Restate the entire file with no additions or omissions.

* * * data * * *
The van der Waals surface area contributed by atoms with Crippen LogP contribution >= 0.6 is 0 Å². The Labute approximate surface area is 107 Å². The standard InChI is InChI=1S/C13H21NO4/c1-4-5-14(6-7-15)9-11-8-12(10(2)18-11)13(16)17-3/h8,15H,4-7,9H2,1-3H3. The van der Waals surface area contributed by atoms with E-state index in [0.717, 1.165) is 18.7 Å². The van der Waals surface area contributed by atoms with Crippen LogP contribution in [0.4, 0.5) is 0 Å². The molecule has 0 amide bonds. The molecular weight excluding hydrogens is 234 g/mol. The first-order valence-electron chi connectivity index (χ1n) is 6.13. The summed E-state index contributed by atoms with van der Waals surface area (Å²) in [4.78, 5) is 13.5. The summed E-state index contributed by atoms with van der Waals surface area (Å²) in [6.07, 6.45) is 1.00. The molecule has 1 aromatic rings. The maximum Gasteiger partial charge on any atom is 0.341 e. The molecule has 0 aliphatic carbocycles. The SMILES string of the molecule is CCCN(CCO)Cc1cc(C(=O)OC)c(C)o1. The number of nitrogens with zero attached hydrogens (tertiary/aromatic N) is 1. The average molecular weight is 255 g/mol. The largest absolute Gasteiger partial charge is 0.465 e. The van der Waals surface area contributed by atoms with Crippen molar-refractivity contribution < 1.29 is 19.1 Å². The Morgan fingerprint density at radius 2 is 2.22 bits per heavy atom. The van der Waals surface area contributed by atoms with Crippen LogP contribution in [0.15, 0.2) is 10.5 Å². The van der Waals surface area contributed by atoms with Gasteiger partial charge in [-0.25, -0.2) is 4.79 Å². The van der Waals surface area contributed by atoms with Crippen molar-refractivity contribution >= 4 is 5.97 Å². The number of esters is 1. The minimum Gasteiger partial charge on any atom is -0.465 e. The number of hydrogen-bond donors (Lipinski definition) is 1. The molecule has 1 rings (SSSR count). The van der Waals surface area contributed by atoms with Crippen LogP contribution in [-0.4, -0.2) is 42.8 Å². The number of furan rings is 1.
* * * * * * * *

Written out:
The van der Waals surface area contributed by atoms with Crippen LogP contribution >= 0.6 is 0 Å². The Labute approximate surface area is 107 Å². The standard InChI is InChI=1S/C13H21NO4/c1-4-5-14(6-7-15)9-11-8-12(10(2)18-11)13(16)17-3/h8,15H,4-7,9H2,1-3H3. The van der Waals surface area contributed by atoms with E-state index in [0.717, 1.165) is 18.7 Å². The van der Waals surface area contributed by atoms with Crippen LogP contribution in [0.4, 0.5) is 0 Å². The molecule has 0 amide bonds. The molecular weight excluding hydrogens is 234 g/mol. The first-order valence-electron chi connectivity index (χ1n) is 6.13. The summed E-state index contributed by atoms with van der Waals surface area (Å²) in [4.78, 5) is 13.5. The summed E-state index contributed by atoms with van der Waals surface area (Å²) in [6.07, 6.45) is 1.00. The molecule has 1 aromatic rings. The maximum Gasteiger partial charge on any atom is 0.341 e. The molecule has 0 aliphatic carbocycles. The SMILES string of the molecule is CCCN(CCO)Cc1cc(C(=O)OC)c(C)o1. The number of nitrogens with zero attached hydrogens (tertiary/aromatic N) is 1. The average molecular weight is 255 g/mol. The largest absolute Gasteiger partial charge is 0.465 e. The van der Waals surface area contributed by atoms with Crippen molar-refractivity contribution < 1.29 is 19.1 Å². The Morgan fingerprint density at radius 2 is 2.22 bits per heavy atom. The van der Waals surface area contributed by atoms with Crippen LogP contribution in [0.15, 0.2) is 10.5 Å². The van der Waals surface area contributed by atoms with Gasteiger partial charge in [-0.25, -0.2) is 4.79 Å². The van der Waals surface area contributed by atoms with Crippen molar-refractivity contribution >= 4 is 5.97 Å². The number of esters is 1. The minimum Gasteiger partial charge on any atom is -0.465 e. The number of hydrogen-bond donors (Lipinski definition) is 1. The molecule has 1 rings (SSSR count). The van der Waals surface area contributed by atoms with Crippen LogP contribution in [-0.4, -0.2) is 42.8 Å². The number of furan rings is 1.